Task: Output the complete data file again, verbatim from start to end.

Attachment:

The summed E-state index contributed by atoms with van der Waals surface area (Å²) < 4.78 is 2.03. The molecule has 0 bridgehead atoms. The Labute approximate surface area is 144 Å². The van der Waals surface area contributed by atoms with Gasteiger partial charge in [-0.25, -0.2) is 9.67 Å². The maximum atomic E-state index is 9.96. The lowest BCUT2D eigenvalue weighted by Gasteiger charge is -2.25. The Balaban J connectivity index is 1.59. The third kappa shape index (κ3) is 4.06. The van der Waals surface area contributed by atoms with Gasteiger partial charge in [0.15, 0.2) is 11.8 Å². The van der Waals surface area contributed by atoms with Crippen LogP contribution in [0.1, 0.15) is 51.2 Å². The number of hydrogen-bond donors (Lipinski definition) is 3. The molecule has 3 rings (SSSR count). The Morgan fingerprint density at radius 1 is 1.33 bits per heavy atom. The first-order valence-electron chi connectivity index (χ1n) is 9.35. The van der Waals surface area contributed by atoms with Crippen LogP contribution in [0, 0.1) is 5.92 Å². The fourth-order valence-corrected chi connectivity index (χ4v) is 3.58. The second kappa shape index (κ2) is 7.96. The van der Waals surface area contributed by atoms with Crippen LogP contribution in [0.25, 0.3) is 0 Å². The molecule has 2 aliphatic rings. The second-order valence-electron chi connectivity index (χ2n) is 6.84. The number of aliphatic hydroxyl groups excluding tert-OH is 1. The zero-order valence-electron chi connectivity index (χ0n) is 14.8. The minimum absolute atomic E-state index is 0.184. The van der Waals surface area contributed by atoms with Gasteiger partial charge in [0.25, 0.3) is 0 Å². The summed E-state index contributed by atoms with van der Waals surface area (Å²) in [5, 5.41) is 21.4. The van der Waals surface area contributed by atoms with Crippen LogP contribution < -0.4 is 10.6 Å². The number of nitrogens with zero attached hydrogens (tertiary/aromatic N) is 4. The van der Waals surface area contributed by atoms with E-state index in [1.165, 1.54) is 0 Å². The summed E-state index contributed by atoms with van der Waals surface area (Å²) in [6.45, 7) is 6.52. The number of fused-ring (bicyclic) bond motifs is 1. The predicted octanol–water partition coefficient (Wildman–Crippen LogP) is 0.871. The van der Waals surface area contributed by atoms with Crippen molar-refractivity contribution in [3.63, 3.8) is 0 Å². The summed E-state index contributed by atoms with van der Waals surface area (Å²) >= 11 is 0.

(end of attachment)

The summed E-state index contributed by atoms with van der Waals surface area (Å²) < 4.78 is 2.03. The molecule has 0 bridgehead atoms. The Labute approximate surface area is 144 Å². The van der Waals surface area contributed by atoms with Gasteiger partial charge in [-0.25, -0.2) is 9.67 Å². The maximum atomic E-state index is 9.96. The lowest BCUT2D eigenvalue weighted by Gasteiger charge is -2.25. The Balaban J connectivity index is 1.59. The third kappa shape index (κ3) is 4.06. The van der Waals surface area contributed by atoms with Gasteiger partial charge in [0.15, 0.2) is 11.8 Å². The van der Waals surface area contributed by atoms with Crippen LogP contribution in [0.1, 0.15) is 51.2 Å². The number of hydrogen-bond donors (Lipinski definition) is 3. The molecule has 3 rings (SSSR count). The Morgan fingerprint density at radius 1 is 1.33 bits per heavy atom. The first-order valence-electron chi connectivity index (χ1n) is 9.35. The van der Waals surface area contributed by atoms with Crippen LogP contribution in [0, 0.1) is 5.92 Å². The fourth-order valence-corrected chi connectivity index (χ4v) is 3.58. The second kappa shape index (κ2) is 7.96. The van der Waals surface area contributed by atoms with Crippen LogP contribution in [0.25, 0.3) is 0 Å². The molecule has 2 aliphatic rings. The second-order valence-electron chi connectivity index (χ2n) is 6.84. The number of aliphatic hydroxyl groups excluding tert-OH is 1. The zero-order valence-electron chi connectivity index (χ0n) is 14.8. The minimum absolute atomic E-state index is 0.184. The van der Waals surface area contributed by atoms with Gasteiger partial charge in [0.25, 0.3) is 0 Å². The summed E-state index contributed by atoms with van der Waals surface area (Å²) in [5, 5.41) is 21.4. The van der Waals surface area contributed by atoms with Crippen LogP contribution < -0.4 is 10.6 Å². The number of nitrogens with zero attached hydrogens (tertiary/aromatic N) is 4. The van der Waals surface area contributed by atoms with E-state index in [1.165, 1.54) is 0 Å². The summed E-state index contributed by atoms with van der Waals surface area (Å²) in [6.45, 7) is 6.52. The number of fused-ring (bicyclic) bond motifs is 1. The predicted octanol–water partition coefficient (Wildman–Crippen LogP) is 0.871. The van der Waals surface area contributed by atoms with Crippen molar-refractivity contribution in [3.63, 3.8) is 0 Å². The summed E-state index contributed by atoms with van der Waals surface area (Å²) >= 11 is 0.